Hello, Professor James, I am Callie Coker and I am in your Tuesday%2FThursday Intro to Literary Criticism course. I am working on my paper that is due Friday, and I had a couple questions that I would like to discuss w.png

So, there you have my steps for contacting a professor. I think it’s important to show that you care, that you want to learn, and you aren’t asking them to help you because you’ve procrastinated and are now panicking.

How do you contact professors? Have you ever felt nervous or scared to reach out to a professor?

Truly,

Callie leigh

 

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Law School: Letters of Recommendation

letters of recommendation

Hello, World.

Since I just spent a majority of the last academic year applying to law school, or preparing to apply, I wanted to share some insight on the application process. Though I am by NO means an expert on the process or have any idea what actually goes on inside the admissions offices on various campuses, I did a ton of research, and learned as I went in terms of applying. The first installment in my law school series will be focused on letters of recommendation. If you are currently a freshman or sophomore, start building or solidifying relationships with professors, staff, or mentors. Try to think of some people you would eventually want to write your letters of recommendation, and get to know them better. The being said, don’t vet recommenders, recommendations should be natural. You should be able to ask the person, and they should be able to comfortably write you a strong letter without a ton of information coming from you last minute.

If you are currently a junior or senior, think about who you work with currently, or worked with in the past, that knows you well and can advocate for your work ethic or other skills. You want to pick people who know you well and will write strong letters so that you stand out as an applicant. Most applicants have strong letters of recommendation. The people who don’t typically asked the wrong people. To give you an idea, I asked my thesis adviser who is the chair of my department, an attorney I interned for, and the administrator who oversees the Honor Council. I knew that the three people I asked would write me good letters, but I also knew that the three people represented three different angles of who I am as a student or worker. I wanted admissions offices to get a strong sense of who I am, and having a diverse group of recommenders seemed like a good idea to me.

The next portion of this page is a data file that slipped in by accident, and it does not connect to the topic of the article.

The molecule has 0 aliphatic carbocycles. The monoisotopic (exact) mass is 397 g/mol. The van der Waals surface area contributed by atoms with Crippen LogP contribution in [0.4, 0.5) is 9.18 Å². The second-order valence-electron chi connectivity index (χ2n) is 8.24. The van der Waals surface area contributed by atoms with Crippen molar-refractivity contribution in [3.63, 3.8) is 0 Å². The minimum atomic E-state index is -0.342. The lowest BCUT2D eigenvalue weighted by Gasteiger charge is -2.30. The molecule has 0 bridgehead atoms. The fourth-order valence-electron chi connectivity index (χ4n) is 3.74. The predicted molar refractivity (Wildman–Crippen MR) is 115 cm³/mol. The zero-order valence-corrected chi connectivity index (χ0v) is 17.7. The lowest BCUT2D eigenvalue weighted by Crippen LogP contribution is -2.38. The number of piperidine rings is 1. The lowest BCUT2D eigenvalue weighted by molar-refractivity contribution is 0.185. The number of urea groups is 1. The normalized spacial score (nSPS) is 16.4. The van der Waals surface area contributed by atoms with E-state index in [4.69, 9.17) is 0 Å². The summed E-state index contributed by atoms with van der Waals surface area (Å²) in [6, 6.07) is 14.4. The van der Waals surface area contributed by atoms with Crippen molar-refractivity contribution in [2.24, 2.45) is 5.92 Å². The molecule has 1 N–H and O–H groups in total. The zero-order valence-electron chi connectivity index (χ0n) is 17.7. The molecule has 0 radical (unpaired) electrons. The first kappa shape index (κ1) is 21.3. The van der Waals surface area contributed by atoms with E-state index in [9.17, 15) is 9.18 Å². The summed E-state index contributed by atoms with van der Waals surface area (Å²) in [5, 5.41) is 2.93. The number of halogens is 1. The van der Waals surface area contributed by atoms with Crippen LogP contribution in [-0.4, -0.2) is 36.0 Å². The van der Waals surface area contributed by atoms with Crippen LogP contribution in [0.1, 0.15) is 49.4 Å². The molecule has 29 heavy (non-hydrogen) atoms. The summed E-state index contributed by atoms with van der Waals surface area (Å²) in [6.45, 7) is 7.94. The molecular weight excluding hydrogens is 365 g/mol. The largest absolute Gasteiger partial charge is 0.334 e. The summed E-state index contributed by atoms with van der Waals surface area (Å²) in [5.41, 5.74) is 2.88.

Now, the important question that gets asked often too little is who to ask. Most people assume they have a great idea of who to ask, but you should also try to be strategic about who you ask. While I had a few professors that likely would have written great letters of recommendation, I knew my thesis adviser was the best choice because I worked really closely with her, and she knew my work ethic, especially pertaining to my major. While you may believe titles are important, you don’t want to ask the president of your college to write you a letter if it’s going to say something like, “great student, strong credentials, blah blah blah I don’t actually know this candidate well.” I went to a panel with the Deans of Admission for Stanford, Duke, and NYU, and they all said that titles are not important if the letter is super generic and doesn’t actually represent who the applicant is well.

When you ask people for recommendations, you should provide: (1) your resume, (2) any significant achievements you feel they should know about related directly to their field that isn’t present on your resume, and (3) statement of purpose/reason for applying. Some people will say they don’t need the aforementioned things because they know you well enough to write your letter without, but if they don’t say anything, it’s safer to give them too much information than not enough.

So, if you’re ahead of the game in terms of preparing to apply, think about recommenders early. If you’re about to start applying, do some thinking about who would be a good sampling of recommenders.

Please let me know if you have questions specific to you. Do you know who you would ask?

Truly,
Callie leigh